When you’re choosing the best deck stain, you’ll be presented with a question. Oil vs. water based deck stain – which is better? How do you choose between an oil vs water based deck stain?
The decision you make here is key and influences how much time and effort you’ll need for application, how durable your stain is, and what kind of ongoing maintenance will be required.
You might be wondering what the difference is and why you should care.
Each stain has distinct advantages and disadvantages. Generally speaking, water based stains last longer than oil based stains. Evaluate your expectations and your commitment to stain application and upkeep before you make your decision.
We’ll look now at the leading benefits and downsides you can expect from oil vs. water based deck stains.
OIL BASED STAINS
Oil-based deck stain is powerful and does not need much maintenance. It is the “tried and true” method of staining wood and has been around for quite some time.
- Oil based stains will not last as long as water-based stains.
- Although an oil-based stain could take 48 hours to dry, this ultimately allows for a more precise and even finish
- Oil based stains are much easier to apply, because they penetrate wood more easily and will quickly adhere to the wood.
- Since an oil-based stain penetrates the wood so effectively and also adheres well, it takes far less effort to apply
- Because oil based stains penetrate so well, they will resist peeling better than a poorly applied water based stain.
- You’ll give your wood a thicker seal with oil-based stain
- Long-term maintenance is minimal
- The wood grain will show through more clearly with these stains
- Oil-based deck stain can contain VOCs (volatile organic compounds)
- The resins used in oil-based stains often contain materials that act as food to mold, mildew, and algae, which can affect the health of the wood.
- Lifespan is underwhelming with oil-based stains
WATER BASED STAINS
Thanks to technological advancements, water-based stain is bringing some new benefits to deck staining. It is somewhat more expensive but is friendlier to the environment and dries quite rapidly.
- As long as they are applied accurately, water-based stains will last longer thanks to superior UV-resistance and a better ability to retain their color. This also leads to a richer, deeper color
- They are easier to clean and maintain.
- Water based stains are not a food source for mold, mildew and algae. So they minimize their growth potential. Stains containing zinc nano-particles, such as Defy and Behr, will have a better natural resistance to mildew growth.
- Cleaning up is straightforward with a water-based stain, and you won’t need any potent solvents
- This type of stain dries quickly, and you’ll be ready to roll 1 to 2 hours after application
- These stains are completely non-flammable and also odor-free
- Since water-based stains are more breathable, you won’t get moisture trapped in the wood
Water-Based Deck Stains: Drawbacks
- Take greater care and more time when applying a water based stain. Water based stains require greater care and time during application — don’t use shortcuts. Water based stains will fail if you don’t take the needed time.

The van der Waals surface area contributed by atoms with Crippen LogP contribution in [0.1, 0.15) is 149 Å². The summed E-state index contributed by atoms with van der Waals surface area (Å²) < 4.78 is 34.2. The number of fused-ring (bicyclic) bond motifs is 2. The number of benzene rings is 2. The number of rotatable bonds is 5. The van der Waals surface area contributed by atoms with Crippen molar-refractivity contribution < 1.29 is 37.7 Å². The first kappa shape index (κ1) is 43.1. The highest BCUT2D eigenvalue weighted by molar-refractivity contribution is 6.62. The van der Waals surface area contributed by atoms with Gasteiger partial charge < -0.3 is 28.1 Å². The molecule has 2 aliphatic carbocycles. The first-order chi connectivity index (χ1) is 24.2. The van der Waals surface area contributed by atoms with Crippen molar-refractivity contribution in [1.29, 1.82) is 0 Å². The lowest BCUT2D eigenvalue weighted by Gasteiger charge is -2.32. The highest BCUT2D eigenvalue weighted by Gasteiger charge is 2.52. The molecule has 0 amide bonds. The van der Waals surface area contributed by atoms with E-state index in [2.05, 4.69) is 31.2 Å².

- Thoroughly brush the stain into the wood. Water-based stains have more trouble penetrating the wood; these stains can begin peeling soon after drying if they aren’t worked into the wood properly.
Water-based stains require time and effort, which pays off with significantly greater durability. Oil based stains are easy to apply and take less effort, but they will not last nearly as long as a water based stain. They also have more mold, mildew, and algae problems and more maintenance down the road. Determine which type of stain best suits your individual situation before you begin your deck staining project.
As with any aspect of your decking, there’s no right or wrong answer. You need to do your research to find the right answer for you.
As well as considering your own thoughts on maintenance and color, you should pay close attention to the pros and cons of each type of stain. No solution is perfect, so it’s a case of finding which checks the most boxes.
Beyond that, it also pays to take account of the type of wood. If the wood in question is naturally resistant to rotting, water-based stains make better sense. Cedar, redwood, and cypress all respond particularly well to water-based variants.
Has your decking been stained before? If it’s been treated with stain or paint previously, making the right decision here will help you get an even new layer with better protection. If the previous treatment was oil-based, rather than using the same again, opt for a water-based stain instead. This will adhere more efficiently.
The final factor to take into consideration is how much exposure to the elements your decking gets. If the area is constantly exposed to direct sun and wind or rain, oil-based stains are more rugged and durable. They generally make the smarter choice.
This information should clear up once and for all the oil vs. water based deck stain debate. Review your deck and needs to see which is the most appropriate treatment for your decking. If you still have any questions, don’t hesitate to get in touch.
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